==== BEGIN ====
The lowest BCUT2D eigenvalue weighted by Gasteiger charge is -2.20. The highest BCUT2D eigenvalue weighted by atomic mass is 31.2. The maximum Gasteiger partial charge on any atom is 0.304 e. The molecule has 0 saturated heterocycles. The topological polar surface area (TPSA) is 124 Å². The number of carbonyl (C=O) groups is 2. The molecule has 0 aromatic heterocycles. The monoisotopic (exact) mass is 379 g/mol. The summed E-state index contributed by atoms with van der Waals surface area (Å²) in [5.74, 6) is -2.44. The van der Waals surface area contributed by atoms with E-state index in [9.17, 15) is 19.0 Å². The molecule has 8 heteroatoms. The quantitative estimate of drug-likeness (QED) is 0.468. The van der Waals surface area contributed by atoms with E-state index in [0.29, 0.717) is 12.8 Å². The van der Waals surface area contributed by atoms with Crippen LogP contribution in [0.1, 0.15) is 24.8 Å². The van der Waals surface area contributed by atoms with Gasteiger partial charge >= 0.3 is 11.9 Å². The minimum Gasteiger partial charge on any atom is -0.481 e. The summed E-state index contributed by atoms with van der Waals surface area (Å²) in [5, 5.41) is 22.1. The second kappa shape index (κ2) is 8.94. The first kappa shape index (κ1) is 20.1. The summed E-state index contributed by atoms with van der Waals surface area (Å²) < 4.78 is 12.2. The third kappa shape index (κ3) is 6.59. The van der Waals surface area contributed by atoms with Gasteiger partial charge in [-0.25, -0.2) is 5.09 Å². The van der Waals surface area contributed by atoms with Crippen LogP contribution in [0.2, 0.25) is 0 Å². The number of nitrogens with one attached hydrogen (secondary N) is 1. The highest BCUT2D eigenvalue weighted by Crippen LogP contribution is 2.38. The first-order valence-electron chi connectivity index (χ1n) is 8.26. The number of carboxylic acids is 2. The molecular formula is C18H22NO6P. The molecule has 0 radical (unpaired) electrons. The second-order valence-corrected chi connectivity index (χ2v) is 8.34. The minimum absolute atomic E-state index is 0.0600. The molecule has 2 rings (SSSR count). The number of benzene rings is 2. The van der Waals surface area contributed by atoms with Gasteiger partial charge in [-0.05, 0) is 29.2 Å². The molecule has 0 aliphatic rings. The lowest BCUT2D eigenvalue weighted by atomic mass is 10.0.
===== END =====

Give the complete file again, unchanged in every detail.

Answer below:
The lowest BCUT2D eigenvalue weighted by Gasteiger charge is -2.20. The highest BCUT2D eigenvalue weighted by atomic mass is 31.2. The maximum Gasteiger partial charge on any atom is 0.304 e. The molecule has 0 saturated heterocycles. The topological polar surface area (TPSA) is 124 Å². The number of carbonyl (C=O) groups is 2. The molecule has 0 aromatic heterocycles. The monoisotopic (exact) mass is 379 g/mol. The summed E-state index contributed by atoms with van der Waals surface area (Å²) in [5.74, 6) is -2.44. The van der Waals surface area contributed by atoms with E-state index in [9.17, 15) is 19.0 Å². The molecule has 8 heteroatoms. The quantitative estimate of drug-likeness (QED) is 0.468. The van der Waals surface area contributed by atoms with E-state index in [0.29, 0.717) is 12.8 Å². The van der Waals surface area contributed by atoms with Crippen LogP contribution in [0.1, 0.15) is 24.8 Å². The van der Waals surface area contributed by atoms with Gasteiger partial charge >= 0.3 is 11.9 Å². The minimum Gasteiger partial charge on any atom is -0.481 e. The summed E-state index contributed by atoms with van der Waals surface area (Å²) in [5, 5.41) is 22.1. The second kappa shape index (κ2) is 8.94. The first kappa shape index (κ1) is 20.1. The summed E-state index contributed by atoms with van der Waals surface area (Å²) < 4.78 is 12.2. The third kappa shape index (κ3) is 6.59. The van der Waals surface area contributed by atoms with Gasteiger partial charge in [-0.25, -0.2) is 5.09 Å². The van der Waals surface area contributed by atoms with Crippen LogP contribution in [0.2, 0.25) is 0 Å². The number of nitrogens with one attached hydrogen (secondary N) is 1. The highest BCUT2D eigenvalue weighted by Crippen LogP contribution is 2.38. The first-order valence-electron chi connectivity index (χ1n) is 8.26. The number of carboxylic acids is 2. The molecular formula is C18H22NO6P. The molecule has 0 radical (unpaired) electrons. The second-order valence-corrected chi connectivity index (χ2v) is 8.34. The minimum absolute atomic E-state index is 0.0600. The molecule has 2 rings (SSSR count). The number of benzene rings is 2. The van der Waals surface area contributed by atoms with Gasteiger partial charge in [-0.05, 0) is 29.2 Å². The molecule has 0 aliphatic rings. The lowest BCUT2D eigenvalue weighted by atomic mass is 10.0.